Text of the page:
Shameen: I have a great interest in projection mapping, a medium which is very new, or virtually nonexistent, in our country. Having used it myself, I feel that it has numerous possibilities.
What do you never want to see again?
Varda: A news item saying that an artist has killed him/herself because the world couldn’t understand them or there was no space for them to express themselves.
Shameen: An endless number of Sufi or “Dervish” paintings, numerous bucolic scenes or abstract female figures. In short, all the things that have been done to death. Work that seems to be particularly uninspired, paintings that are just created to decorate one’s living room, one that “matches the sofa set perfectly”.
How are the arts perceived in Pakistan in your opinion? Do you think it’s changing?
Varda: Its a very grey area. The notion of a starving artist is still very strong which is why a lot of people shy away from going into this field. I think other than that I have commented a lot on this already.
Shameen: Most people do not understand why one would want to become an artist, instead of a doctor or an engineer; I mean, why not get into a respectable profession?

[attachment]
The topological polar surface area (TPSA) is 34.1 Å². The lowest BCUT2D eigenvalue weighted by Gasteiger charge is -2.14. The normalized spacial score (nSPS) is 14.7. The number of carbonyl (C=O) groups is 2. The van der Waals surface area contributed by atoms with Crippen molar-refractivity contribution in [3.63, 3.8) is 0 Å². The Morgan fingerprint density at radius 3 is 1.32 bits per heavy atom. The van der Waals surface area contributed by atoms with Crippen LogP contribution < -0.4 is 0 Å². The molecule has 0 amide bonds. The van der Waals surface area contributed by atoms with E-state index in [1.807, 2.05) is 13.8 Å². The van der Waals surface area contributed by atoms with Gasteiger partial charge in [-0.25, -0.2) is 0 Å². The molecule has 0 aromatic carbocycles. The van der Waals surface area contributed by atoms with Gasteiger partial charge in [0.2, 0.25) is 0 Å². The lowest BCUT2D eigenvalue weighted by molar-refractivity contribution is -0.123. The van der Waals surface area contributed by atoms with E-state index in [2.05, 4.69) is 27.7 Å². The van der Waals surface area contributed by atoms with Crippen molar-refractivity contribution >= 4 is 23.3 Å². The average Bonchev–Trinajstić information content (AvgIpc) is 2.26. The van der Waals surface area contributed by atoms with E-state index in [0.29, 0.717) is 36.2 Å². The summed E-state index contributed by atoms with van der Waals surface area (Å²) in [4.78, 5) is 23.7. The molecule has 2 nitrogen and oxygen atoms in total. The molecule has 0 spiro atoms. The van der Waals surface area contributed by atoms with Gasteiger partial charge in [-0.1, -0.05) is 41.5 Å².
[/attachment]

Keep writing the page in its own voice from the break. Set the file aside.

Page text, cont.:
The more conservative ones believe that image making is not acceptable within their religion.
Thank god with time that perception is changing. We still have a lot of room for improvement. There are still several restrictions, such as galleries, are not very keen on displaying things that are socially not very acceptable, such as nude figures or satirical works based on politicians. However, I feel we have come a long way to go and will probably progress a lot more.
Do you feel like you’ve had to fight to be an artist? Or is it a privileged position?
Varda: I think no one has to fight to be an artist. If you are one, then no one can stop you from expressing yourself and doing what you want to do.
Shameen: I feel it’s my privilege to pursue this career because it gives me the freedom of expressing myself. Even if it’s not the most lucrative or the most respected profession there is a satisfaction in creating work and that satisfaction is worth more than monetary gains!
Staying up nights and fulfilling deadlines, seeing the work put up on the walls of a gallery is such a rush! It’s tough and unpredictable, but it is also very fulfilling. In short, despite numerous obstacles there still wouldn’t be anything else I would want to be in life other than being an artist.